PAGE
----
8. Biogenic hydroxyapatite (Apatite II™) dissolution kinetics and metal removal from acid mine drainage

    Apatite II™ is a biogenic hydroxyapatite (expressed as Ca5(PO4)OH) derived from fish bone. Using grains of Apatite II™ with a fraction size between 250 and 500 μm, batch and flow-through experiments were carried out to (1) determine the solubility constant for the dissolution reaction Ca5(PO4)3(OH) ⇔ 5Ca2+ + 3PO43− + OH−, (2) obtain steady-state dissolution rates over the pH range between 2.22 and 7.14, and (3) study the Apatite II™’s mechanisms to remove Pb2+, Zn2+, Mn2+, and Cu2+ from metal polluted water as it dissolves. The log KS value obtained was −50.8 ± 0.82 at 25 °C. Far-from-equilibrium fish-bone hydroxyapatite dissolution rates decrease by increasing pH. Assuming that the dissolution reaction is controlled by fast adsorption of a proton on a specific surface site that dominates through the pH range studied, probably ≡P-O−, followed by a slow hydrolysis step, the dissolution rate dependence is expressed in mol m−2 s−1 as Rate25°C=−8.9×10−10×(9.96×105×aH+)/(1+9.96×105×aH+) where aH+ is the proton activity in solution. Removal of Pb2+, Zn2+, Mn2+ and Cu2+ was by formation of phosphate-metal compounds on the Apatite II™ substrate, whereas removal of Cd2+ was by surface adsorption. Increase in pH enhanced the removal of aqueous heavy metals. Using the kinetic parameters obtained (e.g., dissolution rate and pH-rate dependence law), reactive transport simulations reproduced the experimental variation of pH and concentrations of Ca, P and toxic divalent metal in a column experiment filled with Apatite II™ that was designed to simulate the Apatite II™–metal polluted water interaction.

  9. Recycling of metal-organic chemical vapor deposition waste of GaN based power device and LED industry by acidic leaching: Process optimization and kinetics study

    Swain, Basudev; Mishra, Chinmayee; Kang, Leeseung; Park, Kyung-Soo; Lee, Chan Gi; Hong, Hyun Seon; Park, Jeung-Jin

    2015-05-01

    Recovery of metal values from GaN, a metal-organic chemical vapor deposition (MOCVD) waste of GaN based power device and LED industry is investigated by acidic leaching. Leaching kinetics of gallium rich MOCVD waste is studied and the process is optimized. The gallium rich waste MOCVD dust is characterized by XRD and ICP-AES analysis followed by aqua regia digestion. Different mineral acids are used to find out the best lixiviant for selective leaching of the gallium and indium. Concentrated HCl is relatively better lixiviant having reasonably faster kinetic and better leaching efficiency. Various leaching process parameters like effect of acidity, pulp density, temperature and concentration of catalyst on the leaching efficiency of gallium and indium are investigated. Reasonably, 4 M HCl, a pulp density of 50 g/L, 100 °C and stirring rate of 400 rpm are the effective optimum condition for quantitative leaching of gallium and indium.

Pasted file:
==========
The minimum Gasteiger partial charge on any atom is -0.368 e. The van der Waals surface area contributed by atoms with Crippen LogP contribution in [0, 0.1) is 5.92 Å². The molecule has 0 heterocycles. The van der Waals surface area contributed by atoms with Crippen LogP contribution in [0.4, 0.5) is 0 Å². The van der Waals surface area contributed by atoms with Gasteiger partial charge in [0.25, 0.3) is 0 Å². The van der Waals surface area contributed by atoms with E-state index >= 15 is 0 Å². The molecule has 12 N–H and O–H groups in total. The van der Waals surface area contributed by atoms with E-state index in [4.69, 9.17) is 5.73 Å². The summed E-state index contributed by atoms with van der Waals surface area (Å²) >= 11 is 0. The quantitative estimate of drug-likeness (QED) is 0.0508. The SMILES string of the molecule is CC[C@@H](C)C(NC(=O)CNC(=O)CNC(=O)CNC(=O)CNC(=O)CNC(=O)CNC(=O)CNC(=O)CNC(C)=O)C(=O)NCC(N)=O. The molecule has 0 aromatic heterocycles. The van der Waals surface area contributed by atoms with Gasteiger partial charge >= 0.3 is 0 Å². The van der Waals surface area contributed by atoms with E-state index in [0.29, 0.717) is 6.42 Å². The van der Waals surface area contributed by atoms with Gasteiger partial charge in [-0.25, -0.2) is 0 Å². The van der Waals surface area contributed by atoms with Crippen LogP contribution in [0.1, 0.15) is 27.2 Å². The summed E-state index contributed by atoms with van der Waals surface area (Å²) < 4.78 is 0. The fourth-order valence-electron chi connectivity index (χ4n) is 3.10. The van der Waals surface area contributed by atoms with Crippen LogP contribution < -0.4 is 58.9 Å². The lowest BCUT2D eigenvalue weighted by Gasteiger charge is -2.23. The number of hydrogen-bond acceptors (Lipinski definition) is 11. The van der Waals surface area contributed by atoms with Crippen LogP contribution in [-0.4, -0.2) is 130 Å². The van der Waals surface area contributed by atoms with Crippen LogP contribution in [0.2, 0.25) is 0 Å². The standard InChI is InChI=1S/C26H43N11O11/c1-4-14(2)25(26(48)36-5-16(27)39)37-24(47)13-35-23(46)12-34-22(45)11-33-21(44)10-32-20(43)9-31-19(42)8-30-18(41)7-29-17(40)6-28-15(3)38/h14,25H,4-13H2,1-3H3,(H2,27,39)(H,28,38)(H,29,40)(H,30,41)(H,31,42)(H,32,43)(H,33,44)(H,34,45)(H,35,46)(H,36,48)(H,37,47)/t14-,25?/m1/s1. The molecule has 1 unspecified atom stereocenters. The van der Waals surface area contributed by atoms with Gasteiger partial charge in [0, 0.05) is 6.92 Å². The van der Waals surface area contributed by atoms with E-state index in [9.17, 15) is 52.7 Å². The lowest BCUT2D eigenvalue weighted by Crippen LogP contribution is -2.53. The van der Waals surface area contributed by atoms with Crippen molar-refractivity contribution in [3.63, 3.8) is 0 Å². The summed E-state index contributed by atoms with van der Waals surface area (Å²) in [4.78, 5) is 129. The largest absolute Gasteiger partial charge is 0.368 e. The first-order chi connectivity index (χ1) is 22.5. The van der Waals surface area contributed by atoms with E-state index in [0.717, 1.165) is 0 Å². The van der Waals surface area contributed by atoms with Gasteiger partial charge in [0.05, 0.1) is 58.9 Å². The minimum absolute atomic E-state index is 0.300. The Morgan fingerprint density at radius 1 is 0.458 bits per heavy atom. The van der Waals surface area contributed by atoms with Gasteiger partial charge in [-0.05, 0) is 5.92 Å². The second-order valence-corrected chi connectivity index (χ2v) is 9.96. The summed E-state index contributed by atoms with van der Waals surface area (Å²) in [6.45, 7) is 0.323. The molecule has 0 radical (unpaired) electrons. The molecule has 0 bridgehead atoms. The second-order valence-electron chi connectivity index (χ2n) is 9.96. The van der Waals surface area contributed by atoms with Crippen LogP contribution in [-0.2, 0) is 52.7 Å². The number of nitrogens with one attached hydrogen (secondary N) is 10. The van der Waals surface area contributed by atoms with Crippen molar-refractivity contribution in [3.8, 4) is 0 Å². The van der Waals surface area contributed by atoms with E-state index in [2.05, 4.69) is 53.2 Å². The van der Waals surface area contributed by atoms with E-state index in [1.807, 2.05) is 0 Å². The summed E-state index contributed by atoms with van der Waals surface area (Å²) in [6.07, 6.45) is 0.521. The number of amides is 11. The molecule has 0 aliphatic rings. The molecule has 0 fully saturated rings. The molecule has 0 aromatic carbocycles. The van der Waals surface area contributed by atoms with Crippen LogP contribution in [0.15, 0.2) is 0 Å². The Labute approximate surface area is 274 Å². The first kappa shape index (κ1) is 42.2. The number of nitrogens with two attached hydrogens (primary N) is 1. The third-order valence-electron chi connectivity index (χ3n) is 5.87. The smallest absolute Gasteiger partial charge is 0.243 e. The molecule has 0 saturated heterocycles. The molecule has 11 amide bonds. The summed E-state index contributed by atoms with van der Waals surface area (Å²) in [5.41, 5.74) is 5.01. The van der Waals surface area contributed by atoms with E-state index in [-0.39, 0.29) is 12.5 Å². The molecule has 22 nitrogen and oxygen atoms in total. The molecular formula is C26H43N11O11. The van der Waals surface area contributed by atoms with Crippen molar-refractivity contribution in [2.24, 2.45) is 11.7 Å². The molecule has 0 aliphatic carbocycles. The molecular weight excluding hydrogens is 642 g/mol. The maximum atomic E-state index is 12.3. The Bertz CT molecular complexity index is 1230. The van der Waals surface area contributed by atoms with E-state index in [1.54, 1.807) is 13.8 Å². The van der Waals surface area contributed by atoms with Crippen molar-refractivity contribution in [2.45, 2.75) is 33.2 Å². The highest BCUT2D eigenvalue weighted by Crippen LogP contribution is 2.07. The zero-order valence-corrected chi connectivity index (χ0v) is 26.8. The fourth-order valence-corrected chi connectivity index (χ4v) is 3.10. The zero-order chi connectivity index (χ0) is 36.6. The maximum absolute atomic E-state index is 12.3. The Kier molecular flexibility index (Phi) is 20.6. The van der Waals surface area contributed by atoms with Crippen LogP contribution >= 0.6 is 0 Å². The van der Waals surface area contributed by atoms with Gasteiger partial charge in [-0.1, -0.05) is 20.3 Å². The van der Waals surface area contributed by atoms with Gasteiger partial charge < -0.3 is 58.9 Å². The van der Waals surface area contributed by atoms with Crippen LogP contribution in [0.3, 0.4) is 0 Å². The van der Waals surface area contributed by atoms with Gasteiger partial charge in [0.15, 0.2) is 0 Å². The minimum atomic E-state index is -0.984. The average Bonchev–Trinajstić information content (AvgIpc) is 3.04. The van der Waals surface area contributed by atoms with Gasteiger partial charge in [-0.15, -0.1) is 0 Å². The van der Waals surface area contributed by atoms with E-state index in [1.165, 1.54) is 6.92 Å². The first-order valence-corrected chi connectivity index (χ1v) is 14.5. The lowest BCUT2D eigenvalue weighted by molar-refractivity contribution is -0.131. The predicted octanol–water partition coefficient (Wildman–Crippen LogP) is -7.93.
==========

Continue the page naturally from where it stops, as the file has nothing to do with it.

10. Canine SPECT studies for cerebral amino acid transport by means of 123I-3-iodo-α-methyl-L-tyrosine and preliminary kinetic analysis

    We have already reported that 123I-3-iodo-α-methyl-L-tyrosine (123I-L-AMT) is superior as a single-photon emitter labeled radiopharmaceutical reflecting cerebral amino acid transport. In this study, we investigated the distribution of 123I-L-AMT in the canine head by means of SPECT and kinetically analyzed the data in the brain. As a result, clear SPECT images of the canine brain were obtained. Kinetic analysis with a 2-compartment model, including or expressing membrane transport of the amino acid, was performed with time-activity curves in the arterial blood and in the cerebral region. The results of the analysis coincided closely with the experimental data and the relevance of the model was strongly suggested. Therefore 123I-L-AMT is considered to be useful as a single photon radiopharmaceutical which enables us to measure the cerebral amino acid transport rate. (author)

  11. Capillary Electrophoresis Profiles and Fluorophore Components of Humic Acids in Nebraska Corn and Philippine Rice Soils

    As humic substances represent relatively high molecular mass polyelectrolytes containing aromatic, aliphatic and heterocyclic subunits, capillary electrophoresis (CE) has become an attractive method for “finger-print” characterization of humic acids. In addition, fluorescence excitation-emission ma...

  12. Orthogonal translation components for the in vivo incorporation of unnatural amino acids

    Schultz, Peter G.; Xie, Jianming; Zeng, Huaqiang

    2012-07-10

    The invention relates to orthogonal pairs of tRNAs and aminoacyl-tRNA synthetases that can incorporate unnatural amino acids into proteins produced in eubacterial host cells such as E. coli, or in a eukaryotic host such as a yeast cell. The invention provides, for example but not limited to, novel orthogonal synthetases, methods for identifying and making the novel synthetases, methods for producing proteins containing unnatural amino acids, and translation systems.

  13. Orthogonal translation components for the in vivo incorporation of unnatural amino acids

    Schultz, Peter G.; Alfonta, Lital; Chittuluru, Johnathan R.; Deiters, Alexander; Groff, Dan; Summerer, Daniel; Tsao, Meng -Lin; Wang, Jiangyun; Wu, Ning; Xie, Jianming; Zeng, Huaqiang; Seyedsayamdost, Mohammad; Turner, James

    2015-08-11